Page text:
We’ve dealt with water bath canning tomatoes and peppers safely here before. The tomatoes used lemon juice. The peppers were pickled in vinegar. When water bath canning lower acid produce, the heat of the boil does a fine job of knocking out most bacteria, molds and enzymes. Just not quite all of them. The addition of acid in the form of vinegar or citric acid (lemon or lime juice) will lower the pH, making it less hospitable to bacterial growth.
The same rule applies to canning salsa, of course. Fortunately, vinegar and lime juice both play very well with the bold and beckoning flavors of a well-made salsa. It stores well, travels well, and it’s pretty enough to put a bow on and tuck under some lucky salsa lover’s tree this holiday season.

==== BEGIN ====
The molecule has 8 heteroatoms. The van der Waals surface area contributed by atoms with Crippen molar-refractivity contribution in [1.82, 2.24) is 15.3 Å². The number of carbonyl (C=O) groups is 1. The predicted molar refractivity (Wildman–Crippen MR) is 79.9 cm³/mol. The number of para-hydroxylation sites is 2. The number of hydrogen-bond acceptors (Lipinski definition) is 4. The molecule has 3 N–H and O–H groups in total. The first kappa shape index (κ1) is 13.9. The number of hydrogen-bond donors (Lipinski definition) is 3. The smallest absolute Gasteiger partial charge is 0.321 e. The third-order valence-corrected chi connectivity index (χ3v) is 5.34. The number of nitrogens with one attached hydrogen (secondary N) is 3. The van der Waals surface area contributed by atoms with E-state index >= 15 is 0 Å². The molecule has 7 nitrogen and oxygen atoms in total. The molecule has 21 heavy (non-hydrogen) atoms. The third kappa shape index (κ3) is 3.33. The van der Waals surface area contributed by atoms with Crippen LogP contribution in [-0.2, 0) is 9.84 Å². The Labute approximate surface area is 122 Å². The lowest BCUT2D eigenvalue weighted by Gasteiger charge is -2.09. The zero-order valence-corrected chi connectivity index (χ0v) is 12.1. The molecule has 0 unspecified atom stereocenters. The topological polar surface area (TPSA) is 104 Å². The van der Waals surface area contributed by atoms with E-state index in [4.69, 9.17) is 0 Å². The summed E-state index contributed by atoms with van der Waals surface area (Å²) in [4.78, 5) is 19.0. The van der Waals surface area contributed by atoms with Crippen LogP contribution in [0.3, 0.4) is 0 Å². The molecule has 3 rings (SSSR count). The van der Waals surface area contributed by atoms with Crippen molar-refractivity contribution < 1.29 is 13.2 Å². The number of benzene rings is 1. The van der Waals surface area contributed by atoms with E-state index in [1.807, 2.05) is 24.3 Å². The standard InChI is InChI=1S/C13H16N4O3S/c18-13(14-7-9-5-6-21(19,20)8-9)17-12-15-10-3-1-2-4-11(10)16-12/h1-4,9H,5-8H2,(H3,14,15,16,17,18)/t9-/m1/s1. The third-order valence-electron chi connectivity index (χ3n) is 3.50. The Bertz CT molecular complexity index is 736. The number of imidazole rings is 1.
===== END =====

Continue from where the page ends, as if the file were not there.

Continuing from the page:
Variations on this recipe include roasting the tomatoes before use, experimenting with herbs or leaving some or all of the seeds in when adding the jalapeno to bring the heat. If adjusting the recipe, though, be attentive to the ratio of tomatoes and other vegetables to the acidic elements (vinegar and lime juice). Balance is essential for a safe and successful preservation of the low-acid harvest.
1 cup jalapenos, seeded and chopped
1 1/2 cup bell peppers, seeded and chopped
1 1/2 cup onion, chopped
4 cloves garlic, minced
1/2 cup fresh parsley, chopped
1 tablespoon salt
1/2 cup cider vinegar
1/4 cup lime juice
Combine all ingredients in a large, heavy pot and bring to boil at medium-high heat.
Reduce heat to medium and simmer 10 minutes.
Ladle salsa into sterile pint jars, leaving 1/2” headspace.
Seal jars with bands and lids and process 15 minutes in water bath.
Originally: How to Can Salsa